Dictionary.com to stop saying pow wows are where Native Americans practice "magic"

Sometimes, the right thing happens.

Dictionary.com has agreed to alter its definition of "pow-wow," which until now the online dictionary described as events for the practice of magic. Indian Country Today Media Network encountered the entry on the highly trafficked dictionary.com site, and asked for a change.


From Indian Country Today Media Network:

Sarah Ortegon, a jingle dress dancer who is currently studying fancy shawl, told ICTMN Monday that although the beauty of pow wows can "cast a spell" on viewers, it is not magic in its official definition.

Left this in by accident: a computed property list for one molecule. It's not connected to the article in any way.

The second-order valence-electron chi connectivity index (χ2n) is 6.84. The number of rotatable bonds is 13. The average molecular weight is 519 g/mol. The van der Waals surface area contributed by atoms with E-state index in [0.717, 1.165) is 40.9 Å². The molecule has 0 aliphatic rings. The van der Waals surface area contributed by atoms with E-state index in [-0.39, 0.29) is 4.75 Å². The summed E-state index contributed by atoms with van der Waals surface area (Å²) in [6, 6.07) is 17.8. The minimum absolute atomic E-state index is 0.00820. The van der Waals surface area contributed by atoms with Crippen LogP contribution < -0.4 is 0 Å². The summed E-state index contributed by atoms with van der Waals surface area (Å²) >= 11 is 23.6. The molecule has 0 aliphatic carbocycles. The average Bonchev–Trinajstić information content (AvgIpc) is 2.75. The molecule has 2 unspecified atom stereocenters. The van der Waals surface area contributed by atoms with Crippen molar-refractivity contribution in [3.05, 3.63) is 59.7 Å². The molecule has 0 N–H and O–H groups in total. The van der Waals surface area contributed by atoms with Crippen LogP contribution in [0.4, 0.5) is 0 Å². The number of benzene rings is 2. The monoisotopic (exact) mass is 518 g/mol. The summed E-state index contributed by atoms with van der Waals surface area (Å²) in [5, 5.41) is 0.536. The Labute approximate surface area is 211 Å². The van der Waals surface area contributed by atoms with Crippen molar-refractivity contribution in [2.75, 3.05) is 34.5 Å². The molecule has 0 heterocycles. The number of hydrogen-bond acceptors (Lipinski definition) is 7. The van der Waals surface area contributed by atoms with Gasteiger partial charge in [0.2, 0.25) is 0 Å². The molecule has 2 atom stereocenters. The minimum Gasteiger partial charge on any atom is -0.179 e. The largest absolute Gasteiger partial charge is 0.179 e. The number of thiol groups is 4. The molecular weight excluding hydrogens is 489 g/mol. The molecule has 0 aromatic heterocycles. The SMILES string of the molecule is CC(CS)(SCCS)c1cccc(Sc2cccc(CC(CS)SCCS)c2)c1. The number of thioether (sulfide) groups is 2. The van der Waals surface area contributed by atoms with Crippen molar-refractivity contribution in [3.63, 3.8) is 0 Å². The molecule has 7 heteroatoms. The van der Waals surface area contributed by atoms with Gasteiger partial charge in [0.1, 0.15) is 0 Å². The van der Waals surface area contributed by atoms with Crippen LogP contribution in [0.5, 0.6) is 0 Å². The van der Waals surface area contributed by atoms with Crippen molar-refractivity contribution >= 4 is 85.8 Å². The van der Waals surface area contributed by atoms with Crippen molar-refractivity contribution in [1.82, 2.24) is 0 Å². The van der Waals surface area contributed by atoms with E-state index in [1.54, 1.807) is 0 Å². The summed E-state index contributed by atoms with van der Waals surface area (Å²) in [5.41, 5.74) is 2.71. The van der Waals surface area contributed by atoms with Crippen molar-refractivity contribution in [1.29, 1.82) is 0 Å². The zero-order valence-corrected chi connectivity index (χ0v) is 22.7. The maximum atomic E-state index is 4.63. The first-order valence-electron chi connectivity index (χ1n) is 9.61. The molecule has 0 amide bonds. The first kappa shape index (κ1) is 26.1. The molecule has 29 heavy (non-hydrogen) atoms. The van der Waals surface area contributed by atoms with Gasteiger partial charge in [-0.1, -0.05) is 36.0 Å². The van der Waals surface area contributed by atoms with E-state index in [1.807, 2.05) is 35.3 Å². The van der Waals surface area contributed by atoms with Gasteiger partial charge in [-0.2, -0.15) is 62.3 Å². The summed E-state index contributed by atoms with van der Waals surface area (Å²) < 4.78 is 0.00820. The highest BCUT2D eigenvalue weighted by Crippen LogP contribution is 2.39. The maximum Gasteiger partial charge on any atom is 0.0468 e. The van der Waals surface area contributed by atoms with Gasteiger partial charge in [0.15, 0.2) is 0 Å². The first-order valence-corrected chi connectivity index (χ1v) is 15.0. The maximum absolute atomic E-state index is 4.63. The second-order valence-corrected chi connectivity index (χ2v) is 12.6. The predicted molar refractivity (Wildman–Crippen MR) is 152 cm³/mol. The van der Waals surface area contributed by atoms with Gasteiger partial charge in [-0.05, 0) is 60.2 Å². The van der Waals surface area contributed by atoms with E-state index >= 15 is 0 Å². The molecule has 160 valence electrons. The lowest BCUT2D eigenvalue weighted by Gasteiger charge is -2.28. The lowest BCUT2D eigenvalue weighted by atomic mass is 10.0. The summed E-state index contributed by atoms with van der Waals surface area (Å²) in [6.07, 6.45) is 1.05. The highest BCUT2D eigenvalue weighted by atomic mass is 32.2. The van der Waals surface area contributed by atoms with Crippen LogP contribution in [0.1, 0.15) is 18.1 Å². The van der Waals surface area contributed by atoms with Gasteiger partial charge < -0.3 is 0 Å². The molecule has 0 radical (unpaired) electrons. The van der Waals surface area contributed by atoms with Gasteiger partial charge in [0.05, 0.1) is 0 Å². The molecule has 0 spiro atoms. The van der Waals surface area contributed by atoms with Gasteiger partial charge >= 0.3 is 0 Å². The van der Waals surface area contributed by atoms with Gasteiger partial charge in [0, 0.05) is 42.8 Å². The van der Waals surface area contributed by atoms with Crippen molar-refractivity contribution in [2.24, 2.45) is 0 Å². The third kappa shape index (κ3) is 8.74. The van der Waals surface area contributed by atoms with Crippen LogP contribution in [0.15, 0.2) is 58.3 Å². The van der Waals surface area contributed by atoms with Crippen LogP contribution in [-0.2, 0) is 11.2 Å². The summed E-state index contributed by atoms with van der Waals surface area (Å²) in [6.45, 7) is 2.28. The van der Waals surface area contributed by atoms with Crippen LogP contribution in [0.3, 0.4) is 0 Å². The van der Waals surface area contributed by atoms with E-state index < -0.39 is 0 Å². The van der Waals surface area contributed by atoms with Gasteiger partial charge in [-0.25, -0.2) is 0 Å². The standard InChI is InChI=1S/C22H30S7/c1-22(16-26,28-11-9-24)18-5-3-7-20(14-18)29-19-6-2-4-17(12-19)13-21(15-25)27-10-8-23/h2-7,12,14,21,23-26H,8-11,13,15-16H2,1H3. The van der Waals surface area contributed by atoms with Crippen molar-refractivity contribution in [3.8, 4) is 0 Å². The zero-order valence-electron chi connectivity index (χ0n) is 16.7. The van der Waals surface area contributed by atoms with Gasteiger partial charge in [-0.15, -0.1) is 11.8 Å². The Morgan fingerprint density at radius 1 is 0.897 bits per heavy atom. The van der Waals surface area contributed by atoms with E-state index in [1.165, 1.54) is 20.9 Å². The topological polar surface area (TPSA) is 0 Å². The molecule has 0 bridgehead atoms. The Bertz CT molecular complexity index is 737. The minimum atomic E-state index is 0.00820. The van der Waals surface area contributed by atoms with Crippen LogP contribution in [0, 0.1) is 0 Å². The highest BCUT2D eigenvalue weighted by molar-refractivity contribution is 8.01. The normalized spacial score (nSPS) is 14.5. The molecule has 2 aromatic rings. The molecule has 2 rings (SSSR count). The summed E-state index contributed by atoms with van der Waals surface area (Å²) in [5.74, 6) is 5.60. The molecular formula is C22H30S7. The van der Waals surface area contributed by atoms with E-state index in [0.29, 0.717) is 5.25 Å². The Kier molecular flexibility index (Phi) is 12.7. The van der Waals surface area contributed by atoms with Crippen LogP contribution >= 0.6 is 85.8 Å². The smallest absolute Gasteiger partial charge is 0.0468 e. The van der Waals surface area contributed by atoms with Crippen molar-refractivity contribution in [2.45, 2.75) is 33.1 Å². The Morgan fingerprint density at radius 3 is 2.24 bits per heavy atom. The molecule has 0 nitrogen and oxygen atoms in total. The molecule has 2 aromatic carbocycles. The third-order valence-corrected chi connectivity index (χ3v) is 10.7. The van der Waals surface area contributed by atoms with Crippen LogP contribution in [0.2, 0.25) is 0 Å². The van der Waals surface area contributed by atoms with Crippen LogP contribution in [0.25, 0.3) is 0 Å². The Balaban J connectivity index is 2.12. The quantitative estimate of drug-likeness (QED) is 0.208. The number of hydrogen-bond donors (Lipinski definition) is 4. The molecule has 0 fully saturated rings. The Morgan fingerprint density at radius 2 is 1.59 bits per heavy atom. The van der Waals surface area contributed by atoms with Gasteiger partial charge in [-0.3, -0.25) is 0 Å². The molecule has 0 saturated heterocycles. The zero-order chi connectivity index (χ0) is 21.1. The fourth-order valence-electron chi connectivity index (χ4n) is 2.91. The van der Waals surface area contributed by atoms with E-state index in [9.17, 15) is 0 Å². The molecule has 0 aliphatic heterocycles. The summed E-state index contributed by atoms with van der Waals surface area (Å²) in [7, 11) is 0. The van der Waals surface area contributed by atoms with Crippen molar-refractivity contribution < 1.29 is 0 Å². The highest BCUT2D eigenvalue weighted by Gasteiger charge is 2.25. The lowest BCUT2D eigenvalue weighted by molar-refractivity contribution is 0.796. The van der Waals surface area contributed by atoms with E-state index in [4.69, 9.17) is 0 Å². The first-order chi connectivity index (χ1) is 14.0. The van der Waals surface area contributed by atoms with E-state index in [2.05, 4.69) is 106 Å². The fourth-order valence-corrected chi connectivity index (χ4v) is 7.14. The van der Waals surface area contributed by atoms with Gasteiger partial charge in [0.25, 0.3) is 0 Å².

"We do not practice magic while we dance. We use our bodies to tell living stories that have [been] passed on from generation to generation," she wrote in a message. "Although, the ultimate goal of colonialism was to make our way of life disappear, pow wows have only helped keep some of our traditions alive."

Ortegon, who is Eastern Shoshone and Northern Arapaho, said that magic "is the power to perform mysterious tricks. Usually performed as entertainment. For example, making things disappear or appear before your very eyes. [There are] no magic tricks [at pow wows]," she emphasized.

On Monday evening, prominent Native American voices, including Dr. Adrienne Keene of Native Appropriations, and hip-hop artist Frank Waln, were already slamming the website's definition.

"Dictionary.com: A Pow Wow Is An Event Where Indians Practice 'Magic'"

Photos: (1) (2) "Seafair Indian Days," by Joe Mabel via Wikimedia